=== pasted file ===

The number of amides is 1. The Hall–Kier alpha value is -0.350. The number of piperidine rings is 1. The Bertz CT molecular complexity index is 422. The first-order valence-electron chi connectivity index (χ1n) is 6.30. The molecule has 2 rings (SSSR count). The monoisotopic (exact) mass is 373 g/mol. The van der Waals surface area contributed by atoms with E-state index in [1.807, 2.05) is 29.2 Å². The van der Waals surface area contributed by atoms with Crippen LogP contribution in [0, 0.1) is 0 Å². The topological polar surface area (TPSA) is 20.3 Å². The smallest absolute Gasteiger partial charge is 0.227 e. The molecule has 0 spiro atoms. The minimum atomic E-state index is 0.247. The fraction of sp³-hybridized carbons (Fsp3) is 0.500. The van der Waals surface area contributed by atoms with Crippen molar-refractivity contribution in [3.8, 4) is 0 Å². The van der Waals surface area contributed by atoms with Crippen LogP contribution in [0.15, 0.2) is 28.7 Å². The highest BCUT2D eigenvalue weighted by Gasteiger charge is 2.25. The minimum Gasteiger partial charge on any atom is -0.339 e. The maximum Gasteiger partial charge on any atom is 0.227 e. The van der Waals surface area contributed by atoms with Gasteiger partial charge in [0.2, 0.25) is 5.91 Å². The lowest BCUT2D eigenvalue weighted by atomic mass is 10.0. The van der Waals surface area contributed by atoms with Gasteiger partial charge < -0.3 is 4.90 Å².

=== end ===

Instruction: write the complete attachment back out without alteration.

The number of amides is 1. The Hall–Kier alpha value is -0.350. The number of piperidine rings is 1. The Bertz CT molecular complexity index is 422. The first-order valence-electron chi connectivity index (χ1n) is 6.30. The molecule has 2 rings (SSSR count). The monoisotopic (exact) mass is 373 g/mol. The van der Waals surface area contributed by atoms with E-state index in [1.807, 2.05) is 29.2 Å². The van der Waals surface area contributed by atoms with Crippen LogP contribution in [0, 0.1) is 0 Å². The topological polar surface area (TPSA) is 20.3 Å². The smallest absolute Gasteiger partial charge is 0.227 e. The molecule has 0 spiro atoms. The minimum atomic E-state index is 0.247. The fraction of sp³-hybridized carbons (Fsp3) is 0.500. The van der Waals surface area contributed by atoms with Crippen molar-refractivity contribution in [3.8, 4) is 0 Å². The van der Waals surface area contributed by atoms with Crippen LogP contribution in [0.15, 0.2) is 28.7 Å². The highest BCUT2D eigenvalue weighted by Gasteiger charge is 2.25. The minimum Gasteiger partial charge on any atom is -0.339 e. The maximum Gasteiger partial charge on any atom is 0.227 e. The van der Waals surface area contributed by atoms with Gasteiger partial charge in [0.2, 0.25) is 5.91 Å². The lowest BCUT2D eigenvalue weighted by atomic mass is 10.0. The van der Waals surface area contributed by atoms with Gasteiger partial charge < -0.3 is 4.90 Å².